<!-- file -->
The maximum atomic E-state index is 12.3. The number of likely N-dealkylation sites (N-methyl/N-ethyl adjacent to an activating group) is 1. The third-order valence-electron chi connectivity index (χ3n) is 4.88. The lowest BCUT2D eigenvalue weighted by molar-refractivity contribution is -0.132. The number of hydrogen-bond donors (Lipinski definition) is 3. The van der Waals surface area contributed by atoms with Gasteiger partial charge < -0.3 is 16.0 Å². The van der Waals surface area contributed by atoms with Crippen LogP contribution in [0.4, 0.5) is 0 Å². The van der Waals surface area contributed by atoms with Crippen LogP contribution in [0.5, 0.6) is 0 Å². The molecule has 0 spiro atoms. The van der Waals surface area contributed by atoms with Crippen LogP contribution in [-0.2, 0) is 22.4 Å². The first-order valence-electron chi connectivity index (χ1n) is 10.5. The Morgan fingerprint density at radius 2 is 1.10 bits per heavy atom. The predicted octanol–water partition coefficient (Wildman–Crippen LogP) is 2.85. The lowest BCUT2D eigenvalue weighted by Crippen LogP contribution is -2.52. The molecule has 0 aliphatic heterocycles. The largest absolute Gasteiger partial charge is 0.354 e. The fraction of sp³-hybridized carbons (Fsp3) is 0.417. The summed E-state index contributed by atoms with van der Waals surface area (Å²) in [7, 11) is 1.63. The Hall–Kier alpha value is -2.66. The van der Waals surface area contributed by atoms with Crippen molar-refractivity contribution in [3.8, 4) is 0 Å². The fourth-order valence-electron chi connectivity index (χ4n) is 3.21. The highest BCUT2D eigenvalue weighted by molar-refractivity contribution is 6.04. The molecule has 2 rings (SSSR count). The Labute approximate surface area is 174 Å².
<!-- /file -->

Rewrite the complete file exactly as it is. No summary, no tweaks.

The maximum atomic E-state index is 12.3. The number of likely N-dealkylation sites (N-methyl/N-ethyl adjacent to an activating group) is 1. The third-order valence-electron chi connectivity index (χ3n) is 4.88. The lowest BCUT2D eigenvalue weighted by molar-refractivity contribution is -0.132. The number of hydrogen-bond donors (Lipinski definition) is 3. The van der Waals surface area contributed by atoms with Gasteiger partial charge < -0.3 is 16.0 Å². The van der Waals surface area contributed by atoms with Crippen LogP contribution in [0.4, 0.5) is 0 Å². The van der Waals surface area contributed by atoms with Crippen LogP contribution in [0.5, 0.6) is 0 Å². The molecule has 0 spiro atoms. The van der Waals surface area contributed by atoms with Crippen LogP contribution in [-0.2, 0) is 22.4 Å². The first-order valence-electron chi connectivity index (χ1n) is 10.5. The Morgan fingerprint density at radius 2 is 1.10 bits per heavy atom. The predicted octanol–water partition coefficient (Wildman–Crippen LogP) is 2.85. The lowest BCUT2D eigenvalue weighted by Crippen LogP contribution is -2.52. The molecule has 0 aliphatic heterocycles. The largest absolute Gasteiger partial charge is 0.354 e. The fraction of sp³-hybridized carbons (Fsp3) is 0.417. The summed E-state index contributed by atoms with van der Waals surface area (Å²) in [7, 11) is 1.63. The Hall–Kier alpha value is -2.66. The van der Waals surface area contributed by atoms with Crippen molar-refractivity contribution in [3.8, 4) is 0 Å². The fourth-order valence-electron chi connectivity index (χ4n) is 3.21. The highest BCUT2D eigenvalue weighted by molar-refractivity contribution is 6.04. The molecule has 2 rings (SSSR count). The Labute approximate surface area is 174 Å².